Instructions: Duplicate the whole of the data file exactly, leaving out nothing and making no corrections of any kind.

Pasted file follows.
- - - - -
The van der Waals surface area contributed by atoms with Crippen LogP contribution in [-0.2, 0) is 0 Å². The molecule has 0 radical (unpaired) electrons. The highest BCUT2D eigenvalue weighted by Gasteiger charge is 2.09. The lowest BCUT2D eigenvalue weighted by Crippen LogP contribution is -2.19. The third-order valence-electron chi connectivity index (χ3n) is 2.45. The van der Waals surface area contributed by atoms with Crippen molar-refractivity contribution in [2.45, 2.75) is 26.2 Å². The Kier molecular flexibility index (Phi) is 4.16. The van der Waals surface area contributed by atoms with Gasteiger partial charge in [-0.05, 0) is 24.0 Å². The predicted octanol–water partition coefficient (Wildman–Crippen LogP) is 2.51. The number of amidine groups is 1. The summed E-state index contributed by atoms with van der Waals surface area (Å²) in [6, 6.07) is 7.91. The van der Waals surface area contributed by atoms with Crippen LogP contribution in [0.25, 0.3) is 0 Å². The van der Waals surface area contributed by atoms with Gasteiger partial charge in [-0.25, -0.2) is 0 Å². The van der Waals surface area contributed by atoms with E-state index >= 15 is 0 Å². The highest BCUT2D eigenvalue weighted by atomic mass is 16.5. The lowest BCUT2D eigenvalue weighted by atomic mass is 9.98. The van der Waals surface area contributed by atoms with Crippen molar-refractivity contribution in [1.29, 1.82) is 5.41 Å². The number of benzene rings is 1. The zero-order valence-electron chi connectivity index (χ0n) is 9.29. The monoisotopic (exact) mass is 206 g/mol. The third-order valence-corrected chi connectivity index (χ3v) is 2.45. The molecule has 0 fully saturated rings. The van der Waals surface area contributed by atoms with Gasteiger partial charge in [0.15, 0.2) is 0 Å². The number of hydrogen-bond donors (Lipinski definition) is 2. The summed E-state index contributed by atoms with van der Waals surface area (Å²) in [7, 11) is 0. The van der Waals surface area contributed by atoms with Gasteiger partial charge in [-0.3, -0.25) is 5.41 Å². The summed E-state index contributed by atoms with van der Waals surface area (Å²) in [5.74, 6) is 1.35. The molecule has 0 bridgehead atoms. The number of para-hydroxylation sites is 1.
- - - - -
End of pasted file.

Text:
The van der Waals surface area contributed by atoms with Crippen LogP contribution in [-0.2, 0) is 0 Å². The molecule has 0 radical (unpaired) electrons. The highest BCUT2D eigenvalue weighted by Gasteiger charge is 2.09. The lowest BCUT2D eigenvalue weighted by Crippen LogP contribution is -2.19. The third-order valence-electron chi connectivity index (χ3n) is 2.45. The van der Waals surface area contributed by atoms with Crippen molar-refractivity contribution in [2.45, 2.75) is 26.2 Å². The Kier molecular flexibility index (Phi) is 4.16. The van der Waals surface area contributed by atoms with Gasteiger partial charge in [-0.05, 0) is 24.0 Å². The predicted octanol–water partition coefficient (Wildman–Crippen LogP) is 2.51. The number of amidine groups is 1. The summed E-state index contributed by atoms with van der Waals surface area (Å²) in [6, 6.07) is 7.91. The van der Waals surface area contributed by atoms with Crippen LogP contribution in [0.25, 0.3) is 0 Å². The van der Waals surface area contributed by atoms with Gasteiger partial charge in [-0.25, -0.2) is 0 Å². The van der Waals surface area contributed by atoms with E-state index >= 15 is 0 Å². The highest BCUT2D eigenvalue weighted by atomic mass is 16.5. The lowest BCUT2D eigenvalue weighted by atomic mass is 9.98. The van der Waals surface area contributed by atoms with Crippen molar-refractivity contribution in [1.29, 1.82) is 5.41 Å². The number of benzene rings is 1. The zero-order valence-electron chi connectivity index (χ0n) is 9.29. The monoisotopic (exact) mass is 206 g/mol. The third-order valence-corrected chi connectivity index (χ3v) is 2.45. The molecule has 0 fully saturated rings. The van der Waals surface area contributed by atoms with Gasteiger partial charge in [0.15, 0.2) is 0 Å². The number of hydrogen-bond donors (Lipinski definition) is 2. The summed E-state index contributed by atoms with van der Waals surface area (Å²) in [7, 11) is 0. The van der Waals surface area contributed by atoms with Gasteiger partial charge in [-0.3, -0.25) is 5.41 Å². The summed E-state index contributed by atoms with van der Waals surface area (Å²) in [5.74, 6) is 1.35. The molecule has 0 bridgehead atoms. The number of para-hydroxylation sites is 1.